More than 5,000 ingredients are allowed for use in personal care products. Many are identified by government agencies as hazardous, but many others remain untested. Some ingredients with known health hazards are very common in personal care products, both conventional products and alternative ones. We are providing information on some of these common ingredients. In preparing this guide, we screened products and chose those which had the least amount of these hazardous chemicals for our Best and Good sections.
DEA, TEA, MEA – Diethanolamine (DEA), triethanolamine (TEA), and monoethanolamine (MEA) are hormone disruptors. They are also known to combine with nitrates to form cancer-causing nitrosamines. If a product contains nitrites (used as a preservative or present as a contaminant not listed on labels) a chemical reaction can occur either during manufacturing or after a product is made. There is no way to know which products contain nitrosamines because government does not require manufacturers to disclose this information on the label.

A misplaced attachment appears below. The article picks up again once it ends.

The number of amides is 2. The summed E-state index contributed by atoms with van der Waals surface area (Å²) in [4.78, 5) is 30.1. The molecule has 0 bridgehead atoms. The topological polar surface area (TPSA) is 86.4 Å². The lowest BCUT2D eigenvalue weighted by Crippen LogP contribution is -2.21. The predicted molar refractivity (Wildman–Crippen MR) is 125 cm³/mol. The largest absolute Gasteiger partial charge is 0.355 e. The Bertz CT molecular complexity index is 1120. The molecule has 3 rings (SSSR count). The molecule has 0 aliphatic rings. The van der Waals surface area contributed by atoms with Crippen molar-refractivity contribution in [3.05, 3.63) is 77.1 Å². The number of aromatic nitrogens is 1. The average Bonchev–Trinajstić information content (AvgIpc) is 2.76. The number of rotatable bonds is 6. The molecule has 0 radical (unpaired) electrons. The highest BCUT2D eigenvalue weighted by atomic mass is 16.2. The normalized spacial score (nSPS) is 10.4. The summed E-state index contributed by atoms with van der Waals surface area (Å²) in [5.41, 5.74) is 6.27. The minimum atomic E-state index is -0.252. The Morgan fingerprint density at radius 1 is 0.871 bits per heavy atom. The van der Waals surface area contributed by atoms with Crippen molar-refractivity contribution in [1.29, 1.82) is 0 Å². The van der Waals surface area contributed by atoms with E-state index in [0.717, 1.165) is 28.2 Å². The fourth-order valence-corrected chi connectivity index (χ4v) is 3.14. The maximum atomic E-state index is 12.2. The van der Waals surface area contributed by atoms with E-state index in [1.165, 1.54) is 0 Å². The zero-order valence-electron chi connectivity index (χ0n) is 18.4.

A 1997 study by the U.S. National Toxicology Program found that these compounds themselves might also be carcinogenic. Repeated skin application of DEA was found to cause liver and kidney damage in animals. The study also discovered that when absorbed through the skin, DEA accumulated in organs. TEA may also cause contact dermatitis in some individuals.
Dioxins – You won’t find dioxin listed on any label. It’s formed as an accidental by-product of some manufacturing processes using chlorine, especially paper bleaching and the creation of plastic. Dioxin is one of the most powerful carcinogens known and accumulates in body fat. Mainstream deodorants and anti-bacterial soaps are suspect. Chlorine bleached tissues, toilet paper and cotton balls can contain dioxin. Plastic bottles may leach dioxin into creams, shampoos and other products we use daily.
DMDM Hydantoin, Diazolidinyl Urea and Imidazolidinyl Urea – DMDM hydantoin, diazolidinyl urea and imidazolidinyl urea are preservatives that release formaldehyde. It is estimated that 20 per cent of people exposed to this chemical will experience an allergic reaction. Exposure to formaldehyde may cause joint pain, depression, headaches, chest pains, ear infections, chronic fatigue, dizziness and loss of sleep. In lab tests, formaldehyde has caused cancer and damaged DNA. Formaldehyde is a known sensitizer. Imidazolidinyl urea may cause contact dermatitis in some individuals.